1. Section 254(b)
Section 254(b) provides that the FCC “shall” base its universal-service policies on a number of listed principles. Two of these principles are relevant to this case:
(3) Access in rural and high cost areas
Consumers in all regions of the Nation, including low-income consumers and those in rural, insular, and high cost areas, should have access to telecommunications and information services, including interexchange services and advanced telecommunications and information services, that are reasonably comparable to those services provided in urban areas and that are available at rates that are reasonably comparable to rates charged for similar services in urban areas.
(5) Specific and predicable support mechanisms
There should be specific, predictable and sufficient Federal and State mechanisms to preserve and advance universal service.
The FCC may balance the principles against one another, but must work to achieve each one unless there is a direct conflict between it and either another listed principle or some other obligation or limitation on the FCC's authority. Cf. Alenco Communications v. FCC, 201 F.3d 608, 621 (5th Cir.2000) (noting that the FCC may ignore a listed principle “[t]o satisfy a countervailing statutory principle”).6 We reach this conclusion by using basic principles of statutory interpretation.
The plain text of the statute mandates that the FCC “shall” base its universal policies on the principles listed in § 254(b). This language indicates a mandatory duty on the FCC. See Forest Guardians v. Babbitt, 174 F.3d 1178, 1187 (10th Cir.1999). However, each of the principles in § 254(b) internally is phrased in terms of “should.” The term “should” indicates a recommended course of action, but does not itself imply the obligation associated with “shall.” See United States v. Maria, 186 F.3d 65, 70 (2d Cir.1999) (citing Webster's Third New International Dictionary 2085, 2104 (1st ed.1993), and Black's Law Dictionary 1375, 1379 (6th ed.1990)). Thus, the FCC must base its policies on the principles, but any particular principle can be trumped in the appropriate case. We hold the FCC may exercise its discretion to balance the principles against one another when they conflict, but may not depart from them altogether to achieve some other goal.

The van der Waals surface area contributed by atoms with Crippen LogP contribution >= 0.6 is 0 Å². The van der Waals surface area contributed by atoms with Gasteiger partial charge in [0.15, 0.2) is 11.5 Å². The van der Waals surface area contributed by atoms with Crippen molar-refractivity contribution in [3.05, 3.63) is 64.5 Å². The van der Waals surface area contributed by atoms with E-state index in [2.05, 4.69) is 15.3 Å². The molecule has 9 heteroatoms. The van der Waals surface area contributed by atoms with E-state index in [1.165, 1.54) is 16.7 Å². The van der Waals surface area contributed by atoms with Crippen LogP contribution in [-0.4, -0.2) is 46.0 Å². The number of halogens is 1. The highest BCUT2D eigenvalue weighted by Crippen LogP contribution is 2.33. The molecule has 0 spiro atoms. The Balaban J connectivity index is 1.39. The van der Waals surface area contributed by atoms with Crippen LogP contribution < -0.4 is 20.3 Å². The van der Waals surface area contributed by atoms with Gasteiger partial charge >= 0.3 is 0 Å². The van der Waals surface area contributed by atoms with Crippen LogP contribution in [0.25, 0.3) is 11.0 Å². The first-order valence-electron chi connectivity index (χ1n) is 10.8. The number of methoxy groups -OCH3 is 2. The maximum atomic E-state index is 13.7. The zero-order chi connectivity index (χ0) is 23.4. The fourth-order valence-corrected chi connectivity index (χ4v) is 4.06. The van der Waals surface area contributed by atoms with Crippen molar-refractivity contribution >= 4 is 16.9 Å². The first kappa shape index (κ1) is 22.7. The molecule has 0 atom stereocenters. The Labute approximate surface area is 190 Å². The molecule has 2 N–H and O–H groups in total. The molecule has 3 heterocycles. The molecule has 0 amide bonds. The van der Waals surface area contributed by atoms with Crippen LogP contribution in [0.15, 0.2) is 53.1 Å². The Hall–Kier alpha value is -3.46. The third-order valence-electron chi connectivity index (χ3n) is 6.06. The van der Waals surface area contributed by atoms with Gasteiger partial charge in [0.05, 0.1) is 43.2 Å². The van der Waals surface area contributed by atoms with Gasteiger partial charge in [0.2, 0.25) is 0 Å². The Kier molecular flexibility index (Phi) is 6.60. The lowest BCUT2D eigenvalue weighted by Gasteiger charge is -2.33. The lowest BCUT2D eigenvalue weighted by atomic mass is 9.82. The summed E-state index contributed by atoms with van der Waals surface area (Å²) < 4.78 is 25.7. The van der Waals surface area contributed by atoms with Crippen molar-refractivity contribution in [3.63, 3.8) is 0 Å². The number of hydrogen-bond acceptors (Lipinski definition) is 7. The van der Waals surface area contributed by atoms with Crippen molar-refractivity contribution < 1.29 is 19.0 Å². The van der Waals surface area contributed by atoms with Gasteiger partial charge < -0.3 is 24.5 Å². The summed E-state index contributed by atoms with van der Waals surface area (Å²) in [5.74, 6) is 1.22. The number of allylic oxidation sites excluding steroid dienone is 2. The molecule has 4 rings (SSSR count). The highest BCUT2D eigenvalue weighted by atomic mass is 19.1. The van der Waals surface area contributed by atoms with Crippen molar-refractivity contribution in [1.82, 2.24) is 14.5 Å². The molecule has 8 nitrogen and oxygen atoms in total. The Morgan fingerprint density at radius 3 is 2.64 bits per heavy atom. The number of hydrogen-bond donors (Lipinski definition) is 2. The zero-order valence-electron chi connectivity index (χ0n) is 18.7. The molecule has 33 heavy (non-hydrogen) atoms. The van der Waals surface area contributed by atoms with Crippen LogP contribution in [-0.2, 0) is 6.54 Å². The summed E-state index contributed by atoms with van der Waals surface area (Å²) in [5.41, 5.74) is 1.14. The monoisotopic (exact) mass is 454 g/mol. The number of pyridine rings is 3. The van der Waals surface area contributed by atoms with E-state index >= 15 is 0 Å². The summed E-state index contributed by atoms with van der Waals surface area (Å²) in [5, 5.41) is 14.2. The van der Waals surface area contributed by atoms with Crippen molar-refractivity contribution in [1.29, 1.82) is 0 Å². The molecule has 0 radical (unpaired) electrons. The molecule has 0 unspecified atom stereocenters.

The FCC and AT & T suggest that the goal of limiting federal expenditures provides a competing principle. Cf. Alenco, 201 F.3d at 620 (“[E]xcessive funding may itself violate the sufficiency requirements of the Act․ [E]xcess subsidization in some cases may detract from universal service by causing rates unnecessarily to rise, thereby pricing some consumers out of the market.”). Arguably § 254(b)(1) encompasses the principle that long-distance services, as well as universal services, should be kept affordable, and thus excessive subsidization of universal services by long distance may violate the principle found in § 254(b)(1). However, at most that means that the principles of universal service have to be balanced against the burden on long distance of providing contributions toward universal service.7
The FCC also contends that it can have no duty to ensure the reasonable comparability of rural and urban rates because it lacks ultimate jurisdiction to set those rates. See 47 U.S.C. § 152(b); Ninth Order ¶ 37 (“Congress would not have imposed on the Commission obligations regarding intrastate rates that the Commission does not have the legal authority to effectuate.”). This argument misconstrues the nature of the FCC's duty under § 254(b). The FCC may not have jurisdiction with respect to intrastate rates, but it is nevertheless obligated to formulate its policies so as to achieve the goal of reasonable comparability by inducing “sufficient ․ State mechanisms” to do so. We explain this further below, in Section II.B.3.